When Jack Kent Cooke broke ground in 1966 for the Forum in Inglewood, his intent was to construct a building that would house his Lakers and Kings.
Neither Cooke nor anyone else had any way of knowing that within a quarter-century, the Forum would also be boxing's premier venue in California, if not the United States.
These days, it doesn't take much of a look to conclude that boxing here is largely being supported by Jerry Buss.
For most of the 20th Century, there has been plenty of room for anyone in the Los Angeles area who wanted to promote regular boxing shows.
At the turn of the century, the sport was anchored at the Los Angeles Athletic Club, where there were waiting lists for morning and evening boxing classes. Among the 1890s LAAC boxing graduates was Jim Jeffries, still the city's only world heavyweight champion.
The old outdoor Vernon arena was the battle site for some of America's greatest fighters, among them Sam Langford, Joe Rivers, Joe Gans and Willie Ritchie, until the arena burned down in the 1920s.
Through the first half of the century, boxing clubs were everywhere. On almost any evening in any Southern California community, all you had to do was follow the cigar smoke to find a boxing show. As recently as the mid-1950s, you could go to the fights virtually every night of the week somewhere in Southern California.
Twenty years ago, the Los Angeles area was still in a boxing boom. The Olympic Auditorium, built in 1925 and boarded up for the last several years, was still going strong under matchmaker Don Chargin. In fact, standing-room-only crowds of 10,000 were not uncommon at the Olympic as recently as the mid-1970s.
And at the Forum, matchmaker George Parnassus, heavily promoting the all-time Forum box office champion, Ruben Olivares, was packing them in as no one before or since. Olivares three times put more than 18,000 people in the Forum. When he fought Bobby Chacon in 1975, it brought in the only SRO boxing crowd in Forum history, 18,770.
Not even Muhammad Ali and Ken Norton approached that for their 1973 Forum fight. The crowd was 12,100 that night, but the gate was $548,000, still a state record.
Also in 1970, the Valley Arena in Woodland Hills did good business with biweekly Saturday night shows. And the Sports Arena, then as now, had an occasional boxing show.
For boxing here today, it may be too soon to say the bloom is off the rose. But one wonders where the sport would be in Southern California without Buss. His 1990 goal is to average a world championship fight every month, more than half of the 22 dates scheduled by his three boxing staff members, John Jackson, Mike Garrett and Antonio Curtis.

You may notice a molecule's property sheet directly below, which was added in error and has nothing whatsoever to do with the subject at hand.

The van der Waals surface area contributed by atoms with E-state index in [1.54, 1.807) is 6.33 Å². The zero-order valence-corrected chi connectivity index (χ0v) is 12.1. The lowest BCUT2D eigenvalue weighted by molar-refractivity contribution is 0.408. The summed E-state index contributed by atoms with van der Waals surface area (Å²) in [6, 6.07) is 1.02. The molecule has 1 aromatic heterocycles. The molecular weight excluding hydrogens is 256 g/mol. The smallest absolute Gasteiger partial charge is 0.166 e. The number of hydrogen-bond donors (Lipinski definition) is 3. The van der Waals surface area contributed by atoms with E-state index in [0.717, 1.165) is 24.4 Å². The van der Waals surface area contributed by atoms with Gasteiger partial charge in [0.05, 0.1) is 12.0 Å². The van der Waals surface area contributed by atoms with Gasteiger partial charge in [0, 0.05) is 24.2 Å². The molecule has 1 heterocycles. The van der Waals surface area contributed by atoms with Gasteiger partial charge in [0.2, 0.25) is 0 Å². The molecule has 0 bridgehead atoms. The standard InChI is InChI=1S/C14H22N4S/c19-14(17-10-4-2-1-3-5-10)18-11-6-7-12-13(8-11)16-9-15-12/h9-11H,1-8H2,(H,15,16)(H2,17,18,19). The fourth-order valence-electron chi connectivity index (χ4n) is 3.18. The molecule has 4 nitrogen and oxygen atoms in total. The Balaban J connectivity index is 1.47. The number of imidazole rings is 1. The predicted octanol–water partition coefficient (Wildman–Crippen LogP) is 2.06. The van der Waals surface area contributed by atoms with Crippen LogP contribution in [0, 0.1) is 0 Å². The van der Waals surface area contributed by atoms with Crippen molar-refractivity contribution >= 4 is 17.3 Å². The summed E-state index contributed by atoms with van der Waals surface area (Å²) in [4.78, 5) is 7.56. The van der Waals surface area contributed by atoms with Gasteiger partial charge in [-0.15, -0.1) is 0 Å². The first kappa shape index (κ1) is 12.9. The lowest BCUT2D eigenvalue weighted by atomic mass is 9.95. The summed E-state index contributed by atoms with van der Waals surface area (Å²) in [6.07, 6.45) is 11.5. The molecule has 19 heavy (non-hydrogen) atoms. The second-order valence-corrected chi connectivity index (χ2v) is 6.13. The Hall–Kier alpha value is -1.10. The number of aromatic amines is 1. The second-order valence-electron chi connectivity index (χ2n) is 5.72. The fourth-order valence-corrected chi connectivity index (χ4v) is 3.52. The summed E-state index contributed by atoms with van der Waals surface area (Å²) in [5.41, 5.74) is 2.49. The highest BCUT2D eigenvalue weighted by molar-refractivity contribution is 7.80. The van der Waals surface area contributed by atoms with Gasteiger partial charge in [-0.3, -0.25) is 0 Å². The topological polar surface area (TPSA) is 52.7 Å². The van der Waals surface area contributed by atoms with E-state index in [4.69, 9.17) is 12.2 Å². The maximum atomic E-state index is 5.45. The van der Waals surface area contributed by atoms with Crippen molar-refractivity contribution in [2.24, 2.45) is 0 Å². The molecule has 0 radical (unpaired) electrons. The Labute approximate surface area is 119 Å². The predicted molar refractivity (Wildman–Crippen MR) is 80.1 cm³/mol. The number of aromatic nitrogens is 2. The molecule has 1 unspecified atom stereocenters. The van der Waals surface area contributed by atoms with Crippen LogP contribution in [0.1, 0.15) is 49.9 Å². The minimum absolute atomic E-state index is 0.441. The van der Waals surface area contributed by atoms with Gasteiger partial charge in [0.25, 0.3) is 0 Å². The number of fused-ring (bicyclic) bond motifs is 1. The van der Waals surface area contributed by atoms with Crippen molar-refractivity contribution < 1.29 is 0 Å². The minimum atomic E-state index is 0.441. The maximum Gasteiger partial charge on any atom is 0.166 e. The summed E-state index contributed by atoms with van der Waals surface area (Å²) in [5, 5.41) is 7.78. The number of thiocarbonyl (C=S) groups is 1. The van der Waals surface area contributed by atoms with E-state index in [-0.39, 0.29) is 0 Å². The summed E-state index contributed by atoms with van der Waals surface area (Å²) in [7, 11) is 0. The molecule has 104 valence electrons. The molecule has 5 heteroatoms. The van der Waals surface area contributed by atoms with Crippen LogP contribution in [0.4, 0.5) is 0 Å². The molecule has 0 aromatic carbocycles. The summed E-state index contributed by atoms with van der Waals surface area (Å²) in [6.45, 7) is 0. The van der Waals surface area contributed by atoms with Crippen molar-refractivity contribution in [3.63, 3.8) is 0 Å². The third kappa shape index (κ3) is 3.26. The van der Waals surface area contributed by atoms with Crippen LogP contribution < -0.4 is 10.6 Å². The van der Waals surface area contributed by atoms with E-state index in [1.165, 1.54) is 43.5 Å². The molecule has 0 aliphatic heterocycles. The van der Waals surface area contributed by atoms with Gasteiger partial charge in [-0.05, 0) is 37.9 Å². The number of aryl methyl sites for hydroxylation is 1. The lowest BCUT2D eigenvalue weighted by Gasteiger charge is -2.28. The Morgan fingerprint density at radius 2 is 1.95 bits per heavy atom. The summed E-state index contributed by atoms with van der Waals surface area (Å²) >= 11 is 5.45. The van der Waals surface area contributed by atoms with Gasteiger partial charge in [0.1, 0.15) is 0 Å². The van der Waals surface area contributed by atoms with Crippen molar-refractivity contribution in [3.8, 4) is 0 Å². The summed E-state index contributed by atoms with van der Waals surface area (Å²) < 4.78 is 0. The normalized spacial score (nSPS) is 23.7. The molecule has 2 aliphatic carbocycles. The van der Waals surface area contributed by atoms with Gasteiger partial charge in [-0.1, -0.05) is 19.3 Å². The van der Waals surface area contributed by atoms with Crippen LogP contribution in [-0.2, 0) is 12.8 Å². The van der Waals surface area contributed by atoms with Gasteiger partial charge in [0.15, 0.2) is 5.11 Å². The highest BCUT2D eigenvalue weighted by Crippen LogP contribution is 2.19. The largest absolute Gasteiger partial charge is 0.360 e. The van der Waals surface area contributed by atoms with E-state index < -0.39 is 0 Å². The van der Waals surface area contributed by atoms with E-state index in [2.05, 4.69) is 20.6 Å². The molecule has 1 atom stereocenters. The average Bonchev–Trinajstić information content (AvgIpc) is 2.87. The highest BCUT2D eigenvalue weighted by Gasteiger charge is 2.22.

Jackson, a former assistant football coach at USC, is Buss' vice president for boxing. Garrett, the 1964 Heisman Trophy winner at USC, is Buss' director of boxing. Curtis is the matchmaker.
Nowhere else, in the United States at least, can a boxing promoter claim a monthly world title fight.
Buss, who bought the Forum and the Lakers in 1979, was first a boxing fan. In late June of 1946, for example, 13-year-old Jerry Buss spent a lot of time at the Victory Theater in Kemmerer, Wyo., his boyhood home. "I got so excited looking forward to the radio broadcast of the second Joe Louis-Billy Conn fight, I couldn't sleep nights," Buss said recently.
"And after the fight, I'd go down to the theater every day and ask the manager if he'd found out when the Louis-Conn fight films were coming to town."
Buss had family in post-World War II Los Angeles and on visits here, went with an uncle to fight shows at the Olympic and elsewhere.
"When I moved here and began going to the fights regularly, my first L.A. hero was Art Aragon," he said. "I loved the excitement he generated, just because so many people either hated him or loved him. I still remember a Times columnist, Ned Cronin, writing once that Art Aragon was the 'human equivalent of smog.' "
Although Buss is far and away the sport's major domo in Southern California, he isn't the only player. Longtime Southland promoter Don Fraser holds monthly shows--and grosses about $25,000 a show--at the Irvine Marriott Hotel. Ten Goose Boxing averages a show every six weeks at Chuck Landis' Country Club in Reseda. There also are irregularly scheduled boxing cards at the Sports Arena and in San Diego, Palm Springs, Blythe, Long Beach, Palmdale and Bakersfield. But one of Buss' Forum shows will most often outdraw all the others' combined. Five percent of every ticket to a pro boxing show in California goes to the California Athletic Commission, the state's boxing regulatory body. In addition, another $2 per ticket--a 100% increase, implemented recently--is used to pay for the state's neurological exams, required yearly of all pro fighters in California.
Last year, about 60% of the commission's income came from Forum shows.